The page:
November 28, 2011

Rigatoni with Beef and Parsnip Stracotto

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Happy Thanksgiving everyone! We hope you had an enjoyable holiday with your friends and family. We spent the long weekend in upstate New York and enjoyed delicious turkey, some tasty butternut squash mac and cheese, roasted romanesco, and a few Thanksgiving favorites. We really enjoyed the mac and cheese, and will hopefully be making it again soon to feature on the blog.

In the meantime, some of you may have an extra parsnip that didn't get used in your Turkey stock and might be wondering just what to do with it. Well, if that's the case, this is the post for you. Or, if you don't have a parsnip, this might be a good excuse to go and get one, because this dish is delicious.

This Rigatoni with Beef and Parsnip straccoto takes a little bit of time to cook and simmer, but the wait is well worth it. "Stracotto" is Italian for long cooked, so that's why it's in the name. The parsnip breaks down and gives a sweet complexity to the entire dish that can't be achieved through a quick sauté. It's a deliciously comforting dish, so dive in and give it a try!

Making the Dish
Vegetables, artfully placed and photographed

You'll get started by seasoning the beef with salt and pepper. The beef should be in about two inch cubes, and should be some sort of stew beef. At our grocery store, they actually had a package called "stew beef", so we just used that.

Stew beef

While the beef is seasoning, get to dicing. You'll want to dice up half of a red onion, a few cloves of garlic, and your parsnip. The parsnip can be somewhat difficult to manage. We did it by peeling it first, then slicing it in half down the middle, slicing each of those halves in half again, and then dicing up the long parsnip sticks that formed. This worked fairly well.

Dicing the parsnip
When all the dicing is complete, you can get started on the sauce. In a large sauce pan, heat a few tablespoons of olive oil over medium heat until it is very hot.

Diced parsnips and other ingredients, artfully arranged

While the oil is heating up, dredge the beef cubes in flour, getting it coated on all sides, and then tap to discard the excess.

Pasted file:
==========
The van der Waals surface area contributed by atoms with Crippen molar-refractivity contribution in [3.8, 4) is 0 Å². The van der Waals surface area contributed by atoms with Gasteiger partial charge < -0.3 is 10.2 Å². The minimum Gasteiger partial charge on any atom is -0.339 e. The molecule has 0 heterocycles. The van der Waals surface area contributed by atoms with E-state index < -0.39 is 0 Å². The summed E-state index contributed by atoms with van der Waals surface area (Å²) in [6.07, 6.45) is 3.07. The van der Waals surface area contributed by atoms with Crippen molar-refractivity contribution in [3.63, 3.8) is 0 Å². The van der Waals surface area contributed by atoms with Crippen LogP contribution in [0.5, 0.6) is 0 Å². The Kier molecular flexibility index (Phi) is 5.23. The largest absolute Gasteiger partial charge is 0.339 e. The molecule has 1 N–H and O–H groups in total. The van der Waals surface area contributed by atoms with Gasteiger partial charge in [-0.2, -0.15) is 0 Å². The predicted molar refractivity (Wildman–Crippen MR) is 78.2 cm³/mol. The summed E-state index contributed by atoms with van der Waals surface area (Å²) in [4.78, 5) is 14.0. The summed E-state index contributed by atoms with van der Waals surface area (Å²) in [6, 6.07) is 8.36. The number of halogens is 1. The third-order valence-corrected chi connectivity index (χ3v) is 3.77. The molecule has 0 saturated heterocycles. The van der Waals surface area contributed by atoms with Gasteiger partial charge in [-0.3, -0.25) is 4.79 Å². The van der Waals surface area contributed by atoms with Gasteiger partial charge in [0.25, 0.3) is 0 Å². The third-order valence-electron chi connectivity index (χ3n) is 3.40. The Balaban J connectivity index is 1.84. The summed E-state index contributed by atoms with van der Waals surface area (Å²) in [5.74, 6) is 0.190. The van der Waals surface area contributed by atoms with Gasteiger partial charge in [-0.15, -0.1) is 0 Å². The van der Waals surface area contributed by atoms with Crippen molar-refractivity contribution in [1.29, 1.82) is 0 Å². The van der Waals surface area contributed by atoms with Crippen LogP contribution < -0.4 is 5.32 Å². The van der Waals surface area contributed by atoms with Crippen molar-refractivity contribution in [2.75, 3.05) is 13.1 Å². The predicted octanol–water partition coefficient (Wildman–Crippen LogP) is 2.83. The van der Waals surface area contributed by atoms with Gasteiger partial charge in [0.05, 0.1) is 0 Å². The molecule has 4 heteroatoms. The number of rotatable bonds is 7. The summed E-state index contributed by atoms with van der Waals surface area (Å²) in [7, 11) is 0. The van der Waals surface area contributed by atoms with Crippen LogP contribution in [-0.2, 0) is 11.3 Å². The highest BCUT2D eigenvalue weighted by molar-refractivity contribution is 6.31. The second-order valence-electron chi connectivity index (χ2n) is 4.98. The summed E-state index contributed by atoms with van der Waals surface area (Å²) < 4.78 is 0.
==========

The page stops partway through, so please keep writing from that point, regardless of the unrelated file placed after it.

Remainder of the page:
Dredging the beef

Add the dredged beef to the hot oil and sear on all sides, just long enough to give it nice brown edges without cooking through. Remove from the heat and set aside.

Searing the beef cubes

Add the garlic, parsnips, and red onion to the hot oil and stir around, scraping up any bits of beef stuck to the bottom of the pan. Cook these down over the heat until everything is nice and soft. This took us about 10 - 12 minutes. During this time, the parsnips will start to smell GREAT, so be prepared.

Parsnips, onion and garlic, cooked down. 

Once the parsnips and other veggies have cooked down and softened, add in your red wine to deglaze the pan, and then add in the tomato sauce. Stir to combine. You should have a nice rich, deep dark red sauce forming here.

Adding the wine

Stir everything together, and then drop the seared beef into the sauce. Make sure the beef is fully covered by the sauce, bring to a boil, then cover and reduce the heat to a simmer.

Adding in the tomato sauce

Let the sauce simmer for about 45 minutes to an hour, until the beef is nice and soft. You can go into the sauce and break the beef up with a fork, bringing everything to your desired level of chunkiness.

Super tender beef in parsnip ragu

Once your beef is nice and soft, remove the lid and start to cook your pasta. Cook in boiling water until one minute shy of package directions. Then drain, reserving some pasta water for later.

Adding the parsnip ragu to the cooked noodles

Toss the rigatoni into the parsnip and beef ragu, adding pasta water to loosen if necessary. Then serve, covered with parmesan cheese if you'd like, and enjoy!

The Result
This deliciously comforting ragu gets its extra dimension of complex sweetness from the long cooked parsnips and is absolutely a delight to eat.

If you're looking for a change up from your regular beef ragu, adding in the parsnip is the way to go.

Do you have any other recipes that use the great parsnip? Let us know in the comments below!

Click through for full ingredients list.

Rigatoni with Beef and Parsnip Stracotto

Written by:

A delicious comforting ragu with a twist (of parsnip)

Prep time:
Cook time:
Total time:

(Serves: 2 - 4)

1/2 lb rigatoni or other noodle
1 parsnip
1/2 red onion
3 - 4 cloves garlic
1 lb beef cut in cubes
1/4 cup flour for dredging
3 tbsp olive oil
1 cup tomato sauce
3/4 cup red wine
salt and pepper to taste


  1. Oh my gosh, I am now mad at myself for already doing the shopping! I want to make this NOW! Well, it will go on the list for next week I am sure.

  2. Hehe, don't worry - parsnips are good all winter long (I think) :)

  3. pepper looks so grown up, sitting all fancy.

    The pasta looks fantastic too.

  4. This comment has been removed by the author.


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